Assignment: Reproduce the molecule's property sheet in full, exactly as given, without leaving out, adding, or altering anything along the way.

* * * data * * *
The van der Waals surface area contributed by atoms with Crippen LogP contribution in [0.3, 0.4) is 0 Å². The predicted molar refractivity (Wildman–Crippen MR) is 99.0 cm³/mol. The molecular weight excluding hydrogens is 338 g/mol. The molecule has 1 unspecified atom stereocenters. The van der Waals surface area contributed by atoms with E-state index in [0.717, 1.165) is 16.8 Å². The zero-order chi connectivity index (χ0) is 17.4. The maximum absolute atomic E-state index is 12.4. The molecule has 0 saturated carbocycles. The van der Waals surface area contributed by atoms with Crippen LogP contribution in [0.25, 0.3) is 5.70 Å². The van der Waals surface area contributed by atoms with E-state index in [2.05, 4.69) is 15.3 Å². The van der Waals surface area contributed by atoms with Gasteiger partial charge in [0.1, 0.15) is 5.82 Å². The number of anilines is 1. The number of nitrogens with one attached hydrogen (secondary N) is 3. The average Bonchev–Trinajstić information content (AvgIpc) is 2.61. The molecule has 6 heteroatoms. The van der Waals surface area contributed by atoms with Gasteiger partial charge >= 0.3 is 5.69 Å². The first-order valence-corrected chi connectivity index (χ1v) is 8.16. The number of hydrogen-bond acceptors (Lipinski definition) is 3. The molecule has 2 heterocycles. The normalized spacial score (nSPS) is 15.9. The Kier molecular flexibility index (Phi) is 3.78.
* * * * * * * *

The van der Waals surface area contributed by atoms with Crippen LogP contribution in [0.3, 0.4) is 0 Å². The predicted molar refractivity (Wildman–Crippen MR) is 99.0 cm³/mol. The molecular weight excluding hydrogens is 338 g/mol. The molecule has 1 unspecified atom stereocenters. The van der Waals surface area contributed by atoms with E-state index in [0.717, 1.165) is 16.8 Å². The zero-order chi connectivity index (χ0) is 17.4. The maximum absolute atomic E-state index is 12.4. The molecule has 0 saturated carbocycles. The van der Waals surface area contributed by atoms with Crippen LogP contribution in [0.25, 0.3) is 5.70 Å². The van der Waals surface area contributed by atoms with E-state index in [2.05, 4.69) is 15.3 Å². The van der Waals surface area contributed by atoms with Gasteiger partial charge in [0.1, 0.15) is 5.82 Å². The number of anilines is 1. The number of nitrogens with one attached hydrogen (secondary N) is 3. The average Bonchev–Trinajstić information content (AvgIpc) is 2.61. The molecule has 6 heteroatoms. The van der Waals surface area contributed by atoms with Gasteiger partial charge >= 0.3 is 5.69 Å². The first-order valence-corrected chi connectivity index (χ1v) is 8.16. The number of hydrogen-bond acceptors (Lipinski definition) is 3. The molecule has 2 heterocycles. The normalized spacial score (nSPS) is 15.9. The Kier molecular flexibility index (Phi) is 3.78.